The origin and evolutionary history of the dentition

Teeth are elements of the dermal skeleton, present in a wide range of – typically - jawed vertebrates. Because of their excellent preservation in the fossil record, the important evolutionary information they contain and their paradigmal status in developmental research, many paleontological and neontological disciplines focus on teeth. Our research group focuses on questions related to the development and to the evolution of teeth.


656 Dent x-ray Spring 2000M

What is the embryonic origin of the teeth, how do teeth develop and how has development evolved in various lineages? Which signalling pathways are involved in tooth development, in particular, what is the mechanism that provides lifelong replacement of the teeth in most non-mammalians? Stem cells could be a key element of lifelong tooth replacement. Epithelial stem cells have been identified in integumental structures such as hairs, in continuously growing teeth of rodents, and in the gut. We propose that epithelial stem cells are involved in the process of continuous tooth replacement that characterizes non-mammalian vertebrates, as exemplified by the zebrafish (Huysseune & Thesleff 2004, Huysseune & Witten 2008). Arguments are based on morphological observations of tooth renewal in the zebrafish and on the similarities between molecular control of hair and tooth formation. Dissection of the molecular cascades underlying regulation of the epithelial stem cell niche might open perspectives for new regenerative treatment strategies in clinical dentistry.


Where and when did teeth arise in evolutionary times? According to the classical theory teeth derive from skin odontodes that invaded the oral cavity in conjunction with the origin of jaws (the “outside in” theory). We have recently proposed a revised "outside in" hypothesis (Huysseune et al., 2009). We suggest that teeth may have arisen before the origin of jaws, as a result of competent, odontode-forming ectoderm invading the oropharyngeal cavity through the mouth as well as through the gill slits, interacting with neural-crest derived mesenchyme.

Research objects


We use – mostly – teleost fish to answer a number of these questions: teleost fish are often homodont, but some species are heterodont s.l., all teleosts are polyphyodont. Several species are easily reared as lab animals. In addition, species like the zebrafish have become model organisms well suited for genetic, molecular and developmental studies. The possibility of large scale mutagenesis and the rapidly increasing number of transgenic lines available for zebrafish adds to the advantages of working with this species.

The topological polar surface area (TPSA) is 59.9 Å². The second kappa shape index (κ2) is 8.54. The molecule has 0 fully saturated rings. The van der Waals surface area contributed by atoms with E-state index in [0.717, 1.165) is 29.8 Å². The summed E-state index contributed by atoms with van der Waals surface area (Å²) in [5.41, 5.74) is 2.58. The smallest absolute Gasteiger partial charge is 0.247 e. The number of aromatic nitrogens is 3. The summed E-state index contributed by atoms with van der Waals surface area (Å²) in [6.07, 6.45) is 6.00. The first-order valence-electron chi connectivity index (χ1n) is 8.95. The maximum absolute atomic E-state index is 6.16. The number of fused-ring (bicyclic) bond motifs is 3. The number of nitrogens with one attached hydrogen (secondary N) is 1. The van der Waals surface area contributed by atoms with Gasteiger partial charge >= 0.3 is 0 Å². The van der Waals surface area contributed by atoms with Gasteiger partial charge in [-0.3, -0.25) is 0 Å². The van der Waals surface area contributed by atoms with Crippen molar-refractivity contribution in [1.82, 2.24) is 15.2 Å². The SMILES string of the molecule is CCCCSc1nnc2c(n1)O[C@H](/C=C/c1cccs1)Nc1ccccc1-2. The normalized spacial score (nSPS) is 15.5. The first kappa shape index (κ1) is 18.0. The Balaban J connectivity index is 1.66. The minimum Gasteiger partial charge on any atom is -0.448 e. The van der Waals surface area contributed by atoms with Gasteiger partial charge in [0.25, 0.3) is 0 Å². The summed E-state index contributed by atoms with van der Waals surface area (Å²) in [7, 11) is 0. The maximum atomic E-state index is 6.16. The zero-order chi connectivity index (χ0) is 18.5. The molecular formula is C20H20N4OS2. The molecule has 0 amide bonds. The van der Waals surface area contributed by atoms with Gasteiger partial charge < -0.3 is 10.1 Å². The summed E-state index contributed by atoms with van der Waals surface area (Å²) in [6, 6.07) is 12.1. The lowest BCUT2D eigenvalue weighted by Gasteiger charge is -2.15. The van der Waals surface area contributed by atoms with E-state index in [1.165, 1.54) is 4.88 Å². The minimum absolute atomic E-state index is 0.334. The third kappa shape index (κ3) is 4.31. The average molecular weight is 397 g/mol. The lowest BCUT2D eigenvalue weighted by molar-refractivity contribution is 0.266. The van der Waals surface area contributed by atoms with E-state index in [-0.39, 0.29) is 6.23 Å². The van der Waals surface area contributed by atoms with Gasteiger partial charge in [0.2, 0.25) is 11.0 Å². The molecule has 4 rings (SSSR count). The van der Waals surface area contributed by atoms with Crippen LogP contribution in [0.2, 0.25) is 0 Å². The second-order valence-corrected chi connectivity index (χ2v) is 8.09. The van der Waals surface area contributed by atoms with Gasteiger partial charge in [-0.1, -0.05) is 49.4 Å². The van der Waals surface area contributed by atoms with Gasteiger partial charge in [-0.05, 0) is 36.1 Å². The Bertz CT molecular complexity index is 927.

Development, plasticity, and remodelling of skeletal tissues

Histologie verkalkt kraakbeen

A second line of research in our lab focuses on development, plasticity, and remodelling of skeletal tissues, in particular bone, cartilage and tissues intermediate between bone and cartilage, in teleost fish. The vertebrate skeleton is an organ system with a high degree of plasticity in terms of size and shape of skeletal elements, their internal microstructure and cellular composition, as well as in skeletal meristic characters. Lifelong, and beyond development, the vertebrate skeleton responds to altered intrinsic and/or environmental conditions. Once formed, skeletal tissues are not static but subjected to constant reshaping and remodelling or even replacement/regeneration (teeth and antlers). Changes in the skeleton can be achieved through plasticity of skeletogenic cells (modulation), transdifferentiation of skeletal tissues into other skeletal tissues (metaplasia) and resorption of skeletal tissues and their replacement by another skeletal tissue type (remodelling). Processes are analyzed within a comparative zoological and evolutionary context. Projects and collaborations are linked to biomedical research (using fish model organisms) and to research on skeletal deformities in farmed fish.


Current biomedical research projects concern the fusion and the establishment of vertebral body identity. We attempt to contribute to the understanding of the fusion process through detailed, comparative, histo-morphological analyses and comparison of spatial and temporal patterns of expression of a number of key genes involved in skeletal development and remodelling. We investigate alternative pathways of cartilage subdivision in the pectoral fin endoskeleton of the zebrafish and we characterise bone resorption patterns and bone resorbing cells in teleost fish with acellular bone (bone without osteocytes).


Current aquaculture-related studies concern the impact of mechanical load on the development of spinal deformities, patterns of early vertebral mineralisation in advanced marine teleosts, and the impact of inflammatory factors on the development of spinal deformities.